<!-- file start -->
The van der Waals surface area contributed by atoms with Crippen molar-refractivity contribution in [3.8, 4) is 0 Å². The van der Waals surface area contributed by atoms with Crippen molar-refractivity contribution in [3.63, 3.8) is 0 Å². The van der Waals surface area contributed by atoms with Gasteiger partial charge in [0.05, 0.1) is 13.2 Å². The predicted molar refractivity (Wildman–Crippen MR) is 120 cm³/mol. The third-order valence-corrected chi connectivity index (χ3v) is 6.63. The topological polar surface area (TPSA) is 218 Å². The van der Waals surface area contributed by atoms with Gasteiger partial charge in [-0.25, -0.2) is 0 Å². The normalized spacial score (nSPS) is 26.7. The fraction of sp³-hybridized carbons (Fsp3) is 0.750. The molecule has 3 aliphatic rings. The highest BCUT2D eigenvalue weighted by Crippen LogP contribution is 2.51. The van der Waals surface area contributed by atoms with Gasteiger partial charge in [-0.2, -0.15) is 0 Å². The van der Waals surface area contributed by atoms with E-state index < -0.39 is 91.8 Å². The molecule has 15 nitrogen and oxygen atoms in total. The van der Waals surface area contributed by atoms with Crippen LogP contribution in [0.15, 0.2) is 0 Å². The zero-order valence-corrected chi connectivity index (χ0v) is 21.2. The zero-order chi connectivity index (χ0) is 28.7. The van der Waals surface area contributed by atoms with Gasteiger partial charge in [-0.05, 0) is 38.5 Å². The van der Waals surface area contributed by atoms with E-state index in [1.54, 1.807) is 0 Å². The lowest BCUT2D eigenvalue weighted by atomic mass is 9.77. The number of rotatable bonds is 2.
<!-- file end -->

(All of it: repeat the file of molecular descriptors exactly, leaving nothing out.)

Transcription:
The van der Waals surface area contributed by atoms with Crippen molar-refractivity contribution in [3.8, 4) is 0 Å². The van der Waals surface area contributed by atoms with Crippen molar-refractivity contribution in [3.63, 3.8) is 0 Å². The van der Waals surface area contributed by atoms with Gasteiger partial charge in [0.05, 0.1) is 13.2 Å². The predicted molar refractivity (Wildman–Crippen MR) is 120 cm³/mol. The third-order valence-corrected chi connectivity index (χ3v) is 6.63. The topological polar surface area (TPSA) is 218 Å². The van der Waals surface area contributed by atoms with Gasteiger partial charge in [-0.25, -0.2) is 0 Å². The normalized spacial score (nSPS) is 26.7. The fraction of sp³-hybridized carbons (Fsp3) is 0.750. The molecule has 3 aliphatic rings. The highest BCUT2D eigenvalue weighted by Crippen LogP contribution is 2.51. The van der Waals surface area contributed by atoms with Gasteiger partial charge in [-0.2, -0.15) is 0 Å². The van der Waals surface area contributed by atoms with E-state index < -0.39 is 91.8 Å². The molecule has 15 nitrogen and oxygen atoms in total. The van der Waals surface area contributed by atoms with Crippen LogP contribution in [0.15, 0.2) is 0 Å². The zero-order valence-corrected chi connectivity index (χ0v) is 21.2. The zero-order chi connectivity index (χ0) is 28.7. The van der Waals surface area contributed by atoms with Gasteiger partial charge in [-0.05, 0) is 38.5 Å². The van der Waals surface area contributed by atoms with E-state index in [1.54, 1.807) is 0 Å². The lowest BCUT2D eigenvalue weighted by atomic mass is 9.77. The number of rotatable bonds is 2.